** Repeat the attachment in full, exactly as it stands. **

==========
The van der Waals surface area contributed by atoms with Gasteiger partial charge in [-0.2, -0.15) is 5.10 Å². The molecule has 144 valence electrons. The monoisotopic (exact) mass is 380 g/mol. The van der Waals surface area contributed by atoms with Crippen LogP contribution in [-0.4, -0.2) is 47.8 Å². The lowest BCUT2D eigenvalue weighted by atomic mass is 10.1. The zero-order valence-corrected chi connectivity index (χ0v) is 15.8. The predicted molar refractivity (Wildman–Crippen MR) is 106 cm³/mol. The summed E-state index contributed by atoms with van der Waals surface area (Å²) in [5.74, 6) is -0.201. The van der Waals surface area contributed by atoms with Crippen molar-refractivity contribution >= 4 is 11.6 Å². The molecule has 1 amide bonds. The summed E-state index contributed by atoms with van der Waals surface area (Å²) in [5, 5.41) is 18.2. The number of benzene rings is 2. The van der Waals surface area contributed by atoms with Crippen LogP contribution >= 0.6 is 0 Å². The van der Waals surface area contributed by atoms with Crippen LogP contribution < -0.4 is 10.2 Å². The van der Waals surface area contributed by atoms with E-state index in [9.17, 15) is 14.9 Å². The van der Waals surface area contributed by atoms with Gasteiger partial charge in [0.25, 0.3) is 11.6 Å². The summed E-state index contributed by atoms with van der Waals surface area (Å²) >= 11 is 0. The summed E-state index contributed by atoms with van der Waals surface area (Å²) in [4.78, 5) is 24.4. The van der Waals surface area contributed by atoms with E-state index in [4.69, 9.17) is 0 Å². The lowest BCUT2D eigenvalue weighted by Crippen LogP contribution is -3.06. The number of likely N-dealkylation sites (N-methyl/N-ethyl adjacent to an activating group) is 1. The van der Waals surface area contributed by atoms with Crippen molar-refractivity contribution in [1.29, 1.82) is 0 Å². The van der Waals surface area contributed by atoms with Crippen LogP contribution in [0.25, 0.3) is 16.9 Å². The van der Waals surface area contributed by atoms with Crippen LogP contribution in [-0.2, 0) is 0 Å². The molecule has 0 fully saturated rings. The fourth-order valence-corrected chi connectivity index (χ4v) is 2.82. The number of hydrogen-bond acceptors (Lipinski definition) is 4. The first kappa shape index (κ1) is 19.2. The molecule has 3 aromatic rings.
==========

The van der Waals surface area contributed by atoms with Gasteiger partial charge in [-0.2, -0.15) is 5.10 Å². The molecule has 144 valence electrons. The monoisotopic (exact) mass is 380 g/mol. The van der Waals surface area contributed by atoms with Crippen LogP contribution in [-0.4, -0.2) is 47.8 Å². The lowest BCUT2D eigenvalue weighted by atomic mass is 10.1. The zero-order valence-corrected chi connectivity index (χ0v) is 15.8. The predicted molar refractivity (Wildman–Crippen MR) is 106 cm³/mol. The summed E-state index contributed by atoms with van der Waals surface area (Å²) in [5.74, 6) is -0.201. The van der Waals surface area contributed by atoms with Crippen molar-refractivity contribution >= 4 is 11.6 Å². The molecule has 1 amide bonds. The summed E-state index contributed by atoms with van der Waals surface area (Å²) in [5, 5.41) is 18.2. The number of benzene rings is 2. The van der Waals surface area contributed by atoms with Crippen LogP contribution >= 0.6 is 0 Å². The van der Waals surface area contributed by atoms with Crippen LogP contribution < -0.4 is 10.2 Å². The van der Waals surface area contributed by atoms with E-state index in [9.17, 15) is 14.9 Å². The van der Waals surface area contributed by atoms with Gasteiger partial charge in [0.25, 0.3) is 11.6 Å². The summed E-state index contributed by atoms with van der Waals surface area (Å²) >= 11 is 0. The summed E-state index contributed by atoms with van der Waals surface area (Å²) in [4.78, 5) is 24.4. The van der Waals surface area contributed by atoms with E-state index in [4.69, 9.17) is 0 Å². The lowest BCUT2D eigenvalue weighted by Crippen LogP contribution is -3.06. The number of likely N-dealkylation sites (N-methyl/N-ethyl adjacent to an activating group) is 1. The van der Waals surface area contributed by atoms with Crippen molar-refractivity contribution in [1.29, 1.82) is 0 Å². The van der Waals surface area contributed by atoms with Crippen LogP contribution in [0.25, 0.3) is 16.9 Å². The van der Waals surface area contributed by atoms with Crippen LogP contribution in [-0.2, 0) is 0 Å². The molecule has 0 fully saturated rings. The fourth-order valence-corrected chi connectivity index (χ4v) is 2.82. The number of hydrogen-bond acceptors (Lipinski definition) is 4. The first kappa shape index (κ1) is 19.2. The molecule has 3 aromatic rings.